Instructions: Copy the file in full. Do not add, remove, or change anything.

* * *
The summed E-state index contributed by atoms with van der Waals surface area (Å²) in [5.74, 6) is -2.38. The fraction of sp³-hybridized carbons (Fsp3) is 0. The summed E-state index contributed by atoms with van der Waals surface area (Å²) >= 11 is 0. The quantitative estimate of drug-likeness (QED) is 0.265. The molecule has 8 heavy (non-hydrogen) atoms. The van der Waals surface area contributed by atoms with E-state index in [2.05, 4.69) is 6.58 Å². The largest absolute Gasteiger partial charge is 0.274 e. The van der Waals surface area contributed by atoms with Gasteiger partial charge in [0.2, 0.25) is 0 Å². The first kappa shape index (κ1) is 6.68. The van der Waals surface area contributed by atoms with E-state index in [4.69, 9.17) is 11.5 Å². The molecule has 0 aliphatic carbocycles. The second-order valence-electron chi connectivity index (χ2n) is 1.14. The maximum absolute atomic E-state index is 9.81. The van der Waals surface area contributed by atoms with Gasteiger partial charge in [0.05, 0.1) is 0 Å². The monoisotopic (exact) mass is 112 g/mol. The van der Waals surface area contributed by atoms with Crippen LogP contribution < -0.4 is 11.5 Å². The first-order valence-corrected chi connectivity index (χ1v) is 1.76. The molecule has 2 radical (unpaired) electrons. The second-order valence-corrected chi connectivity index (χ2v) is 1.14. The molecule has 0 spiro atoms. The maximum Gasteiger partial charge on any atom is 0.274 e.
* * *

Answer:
The summed E-state index contributed by atoms with van der Waals surface area (Å²) in [5.74, 6) is -2.38. The fraction of sp³-hybridized carbons (Fsp3) is 0. The summed E-state index contributed by atoms with van der Waals surface area (Å²) >= 11 is 0. The quantitative estimate of drug-likeness (QED) is 0.265. The molecule has 8 heavy (non-hydrogen) atoms. The van der Waals surface area contributed by atoms with E-state index in [2.05, 4.69) is 6.58 Å². The largest absolute Gasteiger partial charge is 0.274 e. The van der Waals surface area contributed by atoms with Gasteiger partial charge in [0.2, 0.25) is 0 Å². The first kappa shape index (κ1) is 6.68. The van der Waals surface area contributed by atoms with E-state index in [4.69, 9.17) is 11.5 Å². The molecule has 0 aliphatic carbocycles. The second-order valence-electron chi connectivity index (χ2n) is 1.14. The maximum absolute atomic E-state index is 9.81. The van der Waals surface area contributed by atoms with Gasteiger partial charge in [0.05, 0.1) is 0 Å². The monoisotopic (exact) mass is 112 g/mol. The van der Waals surface area contributed by atoms with Crippen LogP contribution < -0.4 is 11.5 Å². The first-order valence-corrected chi connectivity index (χ1v) is 1.76. The molecule has 2 radical (unpaired) electrons. The second-order valence-corrected chi connectivity index (χ2v) is 1.14. The molecule has 0 spiro atoms. The maximum Gasteiger partial charge on any atom is 0.274 e.